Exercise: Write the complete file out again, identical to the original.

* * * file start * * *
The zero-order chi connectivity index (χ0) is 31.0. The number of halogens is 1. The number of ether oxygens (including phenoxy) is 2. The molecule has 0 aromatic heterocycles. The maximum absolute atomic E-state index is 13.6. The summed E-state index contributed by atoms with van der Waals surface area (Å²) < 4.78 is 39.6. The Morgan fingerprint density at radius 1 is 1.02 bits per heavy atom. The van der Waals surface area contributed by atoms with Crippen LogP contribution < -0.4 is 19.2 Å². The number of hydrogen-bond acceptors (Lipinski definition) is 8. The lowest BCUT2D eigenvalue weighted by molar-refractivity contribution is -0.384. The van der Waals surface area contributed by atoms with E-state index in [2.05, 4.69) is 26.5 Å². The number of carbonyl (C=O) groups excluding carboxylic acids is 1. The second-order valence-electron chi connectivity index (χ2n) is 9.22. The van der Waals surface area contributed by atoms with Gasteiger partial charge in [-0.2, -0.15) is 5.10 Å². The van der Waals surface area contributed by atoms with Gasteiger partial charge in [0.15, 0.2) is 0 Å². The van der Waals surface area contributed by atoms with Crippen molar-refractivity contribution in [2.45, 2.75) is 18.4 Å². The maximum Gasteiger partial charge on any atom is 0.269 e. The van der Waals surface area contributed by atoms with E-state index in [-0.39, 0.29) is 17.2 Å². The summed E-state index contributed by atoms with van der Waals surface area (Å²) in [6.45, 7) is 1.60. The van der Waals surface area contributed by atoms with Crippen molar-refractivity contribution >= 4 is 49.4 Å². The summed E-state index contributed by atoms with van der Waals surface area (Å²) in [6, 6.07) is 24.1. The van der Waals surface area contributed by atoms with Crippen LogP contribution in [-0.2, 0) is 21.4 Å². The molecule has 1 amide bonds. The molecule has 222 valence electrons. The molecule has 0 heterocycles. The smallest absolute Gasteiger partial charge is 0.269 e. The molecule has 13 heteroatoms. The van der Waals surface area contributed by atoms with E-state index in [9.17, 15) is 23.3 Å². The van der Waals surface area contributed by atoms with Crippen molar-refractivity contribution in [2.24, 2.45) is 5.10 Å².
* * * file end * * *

The zero-order chi connectivity index (χ0) is 31.0. The number of halogens is 1. The number of ether oxygens (including phenoxy) is 2. The molecule has 0 aromatic heterocycles. The maximum absolute atomic E-state index is 13.6. The summed E-state index contributed by atoms with van der Waals surface area (Å²) < 4.78 is 39.6. The Morgan fingerprint density at radius 1 is 1.02 bits per heavy atom. The van der Waals surface area contributed by atoms with Crippen LogP contribution < -0.4 is 19.2 Å². The number of hydrogen-bond acceptors (Lipinski definition) is 8. The lowest BCUT2D eigenvalue weighted by molar-refractivity contribution is -0.384. The van der Waals surface area contributed by atoms with E-state index in [2.05, 4.69) is 26.5 Å². The number of carbonyl (C=O) groups excluding carboxylic acids is 1. The second-order valence-electron chi connectivity index (χ2n) is 9.22. The van der Waals surface area contributed by atoms with Gasteiger partial charge in [-0.2, -0.15) is 5.10 Å². The van der Waals surface area contributed by atoms with Gasteiger partial charge in [0.15, 0.2) is 0 Å². The van der Waals surface area contributed by atoms with Crippen molar-refractivity contribution in [2.45, 2.75) is 18.4 Å². The maximum Gasteiger partial charge on any atom is 0.269 e. The van der Waals surface area contributed by atoms with E-state index in [-0.39, 0.29) is 17.2 Å². The summed E-state index contributed by atoms with van der Waals surface area (Å²) in [6.45, 7) is 1.60. The van der Waals surface area contributed by atoms with Crippen molar-refractivity contribution >= 4 is 49.4 Å². The summed E-state index contributed by atoms with van der Waals surface area (Å²) in [6, 6.07) is 24.1. The van der Waals surface area contributed by atoms with Crippen LogP contribution in [-0.2, 0) is 21.4 Å². The molecule has 1 amide bonds. The molecule has 222 valence electrons. The molecule has 0 heterocycles. The smallest absolute Gasteiger partial charge is 0.269 e. The molecule has 13 heteroatoms. The van der Waals surface area contributed by atoms with E-state index in [9.17, 15) is 23.3 Å². The van der Waals surface area contributed by atoms with Crippen molar-refractivity contribution in [2.24, 2.45) is 5.10 Å².